Digitizing a medieval inquisitor

Does being familiar with historical sources, with special collections, old editions, archival records and buildings in their original or restored state, ever satisfy you completely? Writing for a virtual public I more and more realize how special it is to have historic material near at hand. Within half an hour I can walk to monuments from many centuries. On bicycle or by bus and train even more is within easy reach. Yet often you are not in a position to see the originals. Today the web brings many things to your home or even to your portable computer that normally would only visualize before your eyes after a voyage or prolonged research.

Let’s take medieval texts as an example. Often you had to be quite happy when the university library in your town had an edition of particular texts. Virtual libraries make it possible to consult many editions on your screen. On my website for legal history I have created a page on medieval procedure with sections on the officials, the lawyers heading the diocesan tribunals created in the thirteenth century, on Guillaume Durand, the author of the Speculum iudiciale, an encyclopedic treatise on medieval procedure, on the Rota Romana and other tribunals at Rome, and on the medieval inquisition. Even if one is not particularly interested in the subject it simply had to be included. In this section you will find mainly a list with source editions and modern studies on the subject by historians specializing in medieval and legal history.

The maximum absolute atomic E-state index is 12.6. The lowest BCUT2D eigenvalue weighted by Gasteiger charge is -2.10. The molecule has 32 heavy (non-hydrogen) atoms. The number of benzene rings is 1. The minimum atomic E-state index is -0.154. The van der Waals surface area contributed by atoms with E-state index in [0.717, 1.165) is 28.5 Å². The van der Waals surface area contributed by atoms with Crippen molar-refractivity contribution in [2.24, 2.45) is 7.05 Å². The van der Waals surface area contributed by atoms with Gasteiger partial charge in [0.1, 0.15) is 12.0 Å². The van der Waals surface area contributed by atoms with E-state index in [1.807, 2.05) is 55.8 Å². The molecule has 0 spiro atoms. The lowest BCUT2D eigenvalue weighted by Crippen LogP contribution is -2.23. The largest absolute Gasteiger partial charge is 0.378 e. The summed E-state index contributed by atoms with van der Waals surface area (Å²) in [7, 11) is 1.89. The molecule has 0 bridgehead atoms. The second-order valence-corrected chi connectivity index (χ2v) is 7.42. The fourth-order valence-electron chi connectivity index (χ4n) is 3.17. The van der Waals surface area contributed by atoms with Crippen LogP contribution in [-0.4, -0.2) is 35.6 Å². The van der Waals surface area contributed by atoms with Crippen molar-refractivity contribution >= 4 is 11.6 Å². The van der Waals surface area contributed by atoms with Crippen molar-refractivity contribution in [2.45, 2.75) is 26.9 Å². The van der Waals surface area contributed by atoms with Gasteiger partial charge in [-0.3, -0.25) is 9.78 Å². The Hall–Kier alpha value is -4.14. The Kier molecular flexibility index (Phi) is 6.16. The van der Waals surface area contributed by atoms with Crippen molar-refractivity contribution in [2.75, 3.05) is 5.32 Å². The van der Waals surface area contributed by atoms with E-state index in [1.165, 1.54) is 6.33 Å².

Pointing to websites with clear and reliable information on the medieval inquisition proved to be rather difficult. The clarity offered by many popular sites runs often completely against reliability. Among the few safe guides are the pages at the University of Notre Dame on their collection concerning the medieval inquisition, and the webpages of Jean Duvernoy with a list of his editions and transcriptions of sources on the inquisition in the Languedoc. For further research I can mention in particular the Henry Charles Lea Library at the University of Pennsylvania.